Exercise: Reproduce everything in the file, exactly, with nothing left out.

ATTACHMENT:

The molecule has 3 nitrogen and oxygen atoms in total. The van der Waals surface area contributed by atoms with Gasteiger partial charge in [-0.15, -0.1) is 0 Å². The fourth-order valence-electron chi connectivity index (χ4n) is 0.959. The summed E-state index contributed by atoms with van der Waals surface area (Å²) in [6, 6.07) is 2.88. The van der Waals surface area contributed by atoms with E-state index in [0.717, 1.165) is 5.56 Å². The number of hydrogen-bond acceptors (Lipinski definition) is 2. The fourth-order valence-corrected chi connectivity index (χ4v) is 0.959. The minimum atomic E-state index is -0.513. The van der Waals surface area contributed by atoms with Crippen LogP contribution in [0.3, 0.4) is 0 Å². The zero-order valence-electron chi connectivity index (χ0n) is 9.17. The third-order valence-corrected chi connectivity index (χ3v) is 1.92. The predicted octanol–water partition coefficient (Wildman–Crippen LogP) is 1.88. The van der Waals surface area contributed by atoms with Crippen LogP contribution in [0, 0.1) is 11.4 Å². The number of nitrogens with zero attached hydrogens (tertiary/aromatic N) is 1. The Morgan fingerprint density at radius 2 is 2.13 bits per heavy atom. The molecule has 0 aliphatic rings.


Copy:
The molecule has 3 nitrogen and oxygen atoms in total. The van der Waals surface area contributed by atoms with Gasteiger partial charge in [-0.15, -0.1) is 0 Å². The fourth-order valence-electron chi connectivity index (χ4n) is 0.959. The summed E-state index contributed by atoms with van der Waals surface area (Å²) in [6, 6.07) is 2.88. The van der Waals surface area contributed by atoms with E-state index in [0.717, 1.165) is 5.56 Å². The number of hydrogen-bond acceptors (Lipinski definition) is 2. The fourth-order valence-corrected chi connectivity index (χ4v) is 0.959. The minimum atomic E-state index is -0.513. The van der Waals surface area contributed by atoms with Crippen LogP contribution in [0.3, 0.4) is 0 Å². The zero-order valence-electron chi connectivity index (χ0n) is 9.17. The third-order valence-corrected chi connectivity index (χ3v) is 1.92. The predicted octanol–water partition coefficient (Wildman–Crippen LogP) is 1.88. The van der Waals surface area contributed by atoms with Crippen LogP contribution in [0, 0.1) is 11.4 Å². The number of nitrogens with zero attached hydrogens (tertiary/aromatic N) is 1. The Morgan fingerprint density at radius 2 is 2.13 bits per heavy atom. The molecule has 0 aliphatic rings.